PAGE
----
Upcoming Preludios artist Isabel Leonard graced the cover of Listen Magazine’s Winter Issue, and her engaging interview, “Finding A Way In” is available on ArkivMusic.com. Below is an excerpt of the interview featuring a discussion on getting into character, Disney’s Let it Go and introducing new generations to opera:
Ben Finane: I would think that it’s more common in musical theater to sacrifice beauty for character. That is still tough in opera though, because we’re going to hear a singer, and even if she is playing a character — we want to hear her voice. I think there’s a certain expectation of beauty there.
Isabel Leonard: I think so, too. That’s what opera is and that’s okay. Ultimately, when I say an ‘ugly sound,’ it doesn’t mean an untrained voice, or a voice without technique. Everything still has to be used properly and healthily. I don’t want there to be any misconception there. I guess because I have a four-year-old I think about this a lot, but kids are drawn to the visceral and soulful things! They would never tell you that that’s why, but they love it. They get it! If it’s not real, they’re not interested. I think of all the little kids I know, singing the Idina Menzel song from Frozen [“Let It Go”]. She may not have the most beautiful voice ever, but she sure does have a lot of soul, a lot of passion and sincerity. There’s so much in there that’s really musical, and that’s why all of those kids — boys and girls — are singing that song. That surprised me, because it’s been a while since I’ve heard kids singing Disney tunes, and I was trying to figure out why. I didn’t understand until finally I saw the movie with my son, and I was genuinely touched by the song. The story is whatever….
Ben Finane: It’s a true aria: it sums up what’s happening in the movie, but you can also put it in the larger context of your own life experience.
Isabel Leonard: Yeah, and it’s interesting stuff. My son and all his friends from preschool were singing this song, and I think it relates directly to what we have to do in opera.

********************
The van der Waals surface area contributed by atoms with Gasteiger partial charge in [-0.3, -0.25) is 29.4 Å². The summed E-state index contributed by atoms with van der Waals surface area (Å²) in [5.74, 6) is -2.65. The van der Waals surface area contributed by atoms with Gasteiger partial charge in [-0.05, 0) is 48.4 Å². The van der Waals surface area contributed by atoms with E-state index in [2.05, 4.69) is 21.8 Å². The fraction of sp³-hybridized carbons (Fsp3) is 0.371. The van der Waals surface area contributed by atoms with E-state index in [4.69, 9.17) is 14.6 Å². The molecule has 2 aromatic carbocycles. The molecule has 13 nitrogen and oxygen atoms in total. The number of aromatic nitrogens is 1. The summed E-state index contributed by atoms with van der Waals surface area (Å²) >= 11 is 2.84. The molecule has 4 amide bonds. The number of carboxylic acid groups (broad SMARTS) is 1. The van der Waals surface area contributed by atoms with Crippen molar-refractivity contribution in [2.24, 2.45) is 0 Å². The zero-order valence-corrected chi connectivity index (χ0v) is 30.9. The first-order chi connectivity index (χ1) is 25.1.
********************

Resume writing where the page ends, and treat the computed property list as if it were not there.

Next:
Ben Finane: Do you think there’s a barrier to entry in opera? I see it — and ballet — as these niches, but niches that flourish because of support from lifelong students of the art. Every former singer, every ballerina continues to see ballet and opera until they die. And you can see it in the audiences, these former dancers at whatever level — amateur, professional. But the kids you mentioned, they sing Disney tunes and maybe go see The Nutcracker.
Isabel Leonard: Well, my son walks around the house singing Papageno’s aria in English because he loves it. It can be done, they just have to be exposed to it and allowed to explore it in their own way. They should be allowed to like whatever they like, and it shouldn’t be made into such a strange thing. It’s a show! Why wouldn’t a kid like the lights and costumes? And a live orchestra where they can look into the pit? Kids want live entertainment. I mean yeah, they love TV, but there’s a reason puppet shows still exist. I took my son to see The Magic Flute in a dress rehearsal at the Met with one of his preschool friends and they sat through the entire show! Recently we were staying with some friends and he asked their daughter to play a song. He started humming ‘La donna é mobile.’ He couldn’t remember what it was called, but he kept humming it. I had no idea where he found that!